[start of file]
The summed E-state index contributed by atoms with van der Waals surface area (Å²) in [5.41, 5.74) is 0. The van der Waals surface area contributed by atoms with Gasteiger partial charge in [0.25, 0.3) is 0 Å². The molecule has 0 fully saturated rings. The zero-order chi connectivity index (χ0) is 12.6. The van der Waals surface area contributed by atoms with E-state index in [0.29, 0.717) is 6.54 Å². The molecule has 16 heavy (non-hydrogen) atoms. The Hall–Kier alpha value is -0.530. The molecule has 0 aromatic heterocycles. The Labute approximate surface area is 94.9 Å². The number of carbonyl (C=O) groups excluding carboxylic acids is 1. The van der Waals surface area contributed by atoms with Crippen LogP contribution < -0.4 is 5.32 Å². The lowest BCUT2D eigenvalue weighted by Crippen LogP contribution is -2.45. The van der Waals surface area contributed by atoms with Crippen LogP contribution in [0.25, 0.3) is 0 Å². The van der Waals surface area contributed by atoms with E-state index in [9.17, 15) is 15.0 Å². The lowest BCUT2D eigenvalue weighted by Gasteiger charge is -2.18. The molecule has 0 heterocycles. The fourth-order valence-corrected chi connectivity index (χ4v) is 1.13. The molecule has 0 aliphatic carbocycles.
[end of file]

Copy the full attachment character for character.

The summed E-state index contributed by atoms with van der Waals surface area (Å²) in [5.41, 5.74) is 0. The van der Waals surface area contributed by atoms with Gasteiger partial charge in [0.25, 0.3) is 0 Å². The molecule has 0 fully saturated rings. The zero-order chi connectivity index (χ0) is 12.6. The van der Waals surface area contributed by atoms with E-state index in [0.29, 0.717) is 6.54 Å². The molecule has 16 heavy (non-hydrogen) atoms. The Hall–Kier alpha value is -0.530. The molecule has 0 aromatic heterocycles. The Labute approximate surface area is 94.9 Å². The number of carbonyl (C=O) groups excluding carboxylic acids is 1. The van der Waals surface area contributed by atoms with Crippen LogP contribution < -0.4 is 5.32 Å². The lowest BCUT2D eigenvalue weighted by Crippen LogP contribution is -2.45. The van der Waals surface area contributed by atoms with Crippen LogP contribution in [0.25, 0.3) is 0 Å². The van der Waals surface area contributed by atoms with E-state index in [9.17, 15) is 15.0 Å². The lowest BCUT2D eigenvalue weighted by Gasteiger charge is -2.18. The molecule has 0 heterocycles. The fourth-order valence-corrected chi connectivity index (χ4v) is 1.13. The molecule has 0 aliphatic carbocycles.